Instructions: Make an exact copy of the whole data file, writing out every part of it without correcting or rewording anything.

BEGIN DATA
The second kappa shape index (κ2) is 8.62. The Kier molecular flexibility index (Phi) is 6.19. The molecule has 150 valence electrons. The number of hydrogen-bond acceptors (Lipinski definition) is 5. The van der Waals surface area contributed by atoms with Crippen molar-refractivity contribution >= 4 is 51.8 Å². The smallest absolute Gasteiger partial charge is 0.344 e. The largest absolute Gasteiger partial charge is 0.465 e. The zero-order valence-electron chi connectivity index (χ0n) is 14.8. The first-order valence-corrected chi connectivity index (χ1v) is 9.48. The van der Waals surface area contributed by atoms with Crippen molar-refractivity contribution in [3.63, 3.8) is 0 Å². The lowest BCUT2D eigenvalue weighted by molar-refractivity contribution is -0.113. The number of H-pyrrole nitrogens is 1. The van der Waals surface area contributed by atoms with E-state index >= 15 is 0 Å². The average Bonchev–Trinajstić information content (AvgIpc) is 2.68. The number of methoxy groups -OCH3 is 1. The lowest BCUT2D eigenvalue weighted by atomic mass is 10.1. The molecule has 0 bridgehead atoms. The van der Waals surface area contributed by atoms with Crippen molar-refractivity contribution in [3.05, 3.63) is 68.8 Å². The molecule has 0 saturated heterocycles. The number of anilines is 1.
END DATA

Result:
The second kappa shape index (κ2) is 8.62. The Kier molecular flexibility index (Phi) is 6.19. The molecule has 150 valence electrons. The number of hydrogen-bond acceptors (Lipinski definition) is 5. The van der Waals surface area contributed by atoms with Crippen molar-refractivity contribution >= 4 is 51.8 Å². The smallest absolute Gasteiger partial charge is 0.344 e. The largest absolute Gasteiger partial charge is 0.465 e. The zero-order valence-electron chi connectivity index (χ0n) is 14.8. The first-order valence-corrected chi connectivity index (χ1v) is 9.48. The van der Waals surface area contributed by atoms with Crippen molar-refractivity contribution in [3.63, 3.8) is 0 Å². The lowest BCUT2D eigenvalue weighted by molar-refractivity contribution is -0.113. The number of H-pyrrole nitrogens is 1. The van der Waals surface area contributed by atoms with E-state index >= 15 is 0 Å². The average Bonchev–Trinajstić information content (AvgIpc) is 2.68. The number of methoxy groups -OCH3 is 1. The lowest BCUT2D eigenvalue weighted by atomic mass is 10.1. The molecule has 0 bridgehead atoms. The van der Waals surface area contributed by atoms with Crippen molar-refractivity contribution in [3.05, 3.63) is 68.8 Å². The molecule has 0 saturated heterocycles. The number of anilines is 1.